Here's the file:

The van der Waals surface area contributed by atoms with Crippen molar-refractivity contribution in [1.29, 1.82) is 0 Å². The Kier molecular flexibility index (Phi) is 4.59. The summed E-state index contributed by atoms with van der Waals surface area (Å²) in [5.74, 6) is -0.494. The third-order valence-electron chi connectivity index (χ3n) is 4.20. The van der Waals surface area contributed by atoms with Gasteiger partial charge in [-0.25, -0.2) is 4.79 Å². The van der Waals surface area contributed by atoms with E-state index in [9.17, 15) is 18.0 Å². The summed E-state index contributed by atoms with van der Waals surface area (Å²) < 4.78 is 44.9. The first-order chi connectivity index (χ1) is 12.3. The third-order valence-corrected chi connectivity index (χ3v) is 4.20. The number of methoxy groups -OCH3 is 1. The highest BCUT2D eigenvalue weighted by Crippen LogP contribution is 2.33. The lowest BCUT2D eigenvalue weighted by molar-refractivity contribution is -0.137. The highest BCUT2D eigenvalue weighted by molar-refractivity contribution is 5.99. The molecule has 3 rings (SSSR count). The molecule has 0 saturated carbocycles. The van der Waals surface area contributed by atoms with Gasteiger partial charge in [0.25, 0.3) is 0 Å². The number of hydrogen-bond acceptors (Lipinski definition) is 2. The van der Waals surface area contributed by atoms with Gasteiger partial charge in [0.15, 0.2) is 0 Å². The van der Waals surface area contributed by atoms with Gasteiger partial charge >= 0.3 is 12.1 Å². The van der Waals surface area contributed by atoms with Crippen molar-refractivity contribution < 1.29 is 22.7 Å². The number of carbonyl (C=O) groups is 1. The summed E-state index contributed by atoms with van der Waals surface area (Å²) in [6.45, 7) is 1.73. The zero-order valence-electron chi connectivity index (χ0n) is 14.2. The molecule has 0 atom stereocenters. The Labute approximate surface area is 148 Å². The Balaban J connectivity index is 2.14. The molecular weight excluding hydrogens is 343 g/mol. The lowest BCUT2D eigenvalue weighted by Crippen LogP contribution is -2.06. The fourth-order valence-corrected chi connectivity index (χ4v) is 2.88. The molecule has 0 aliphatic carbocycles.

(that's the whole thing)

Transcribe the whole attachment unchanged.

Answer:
The van der Waals surface area contributed by atoms with Crippen molar-refractivity contribution in [1.29, 1.82) is 0 Å². The Kier molecular flexibility index (Phi) is 4.59. The summed E-state index contributed by atoms with van der Waals surface area (Å²) in [5.74, 6) is -0.494. The third-order valence-electron chi connectivity index (χ3n) is 4.20. The van der Waals surface area contributed by atoms with Gasteiger partial charge in [-0.25, -0.2) is 4.79 Å². The van der Waals surface area contributed by atoms with E-state index in [9.17, 15) is 18.0 Å². The summed E-state index contributed by atoms with van der Waals surface area (Å²) < 4.78 is 44.9. The first-order chi connectivity index (χ1) is 12.3. The third-order valence-corrected chi connectivity index (χ3v) is 4.20. The number of methoxy groups -OCH3 is 1. The highest BCUT2D eigenvalue weighted by Crippen LogP contribution is 2.33. The lowest BCUT2D eigenvalue weighted by molar-refractivity contribution is -0.137. The highest BCUT2D eigenvalue weighted by molar-refractivity contribution is 5.99. The molecule has 3 rings (SSSR count). The molecule has 0 saturated carbocycles. The van der Waals surface area contributed by atoms with Gasteiger partial charge in [0.25, 0.3) is 0 Å². The number of hydrogen-bond acceptors (Lipinski definition) is 2. The van der Waals surface area contributed by atoms with Gasteiger partial charge in [0.15, 0.2) is 0 Å². The van der Waals surface area contributed by atoms with Gasteiger partial charge >= 0.3 is 12.1 Å². The van der Waals surface area contributed by atoms with Crippen molar-refractivity contribution < 1.29 is 22.7 Å². The number of carbonyl (C=O) groups is 1. The summed E-state index contributed by atoms with van der Waals surface area (Å²) in [6.45, 7) is 1.73. The zero-order valence-electron chi connectivity index (χ0n) is 14.2. The molecule has 0 atom stereocenters. The Labute approximate surface area is 148 Å². The Balaban J connectivity index is 2.14. The molecular weight excluding hydrogens is 343 g/mol. The lowest BCUT2D eigenvalue weighted by Crippen LogP contribution is -2.06. The fourth-order valence-corrected chi connectivity index (χ4v) is 2.88. The molecule has 0 aliphatic carbocycles.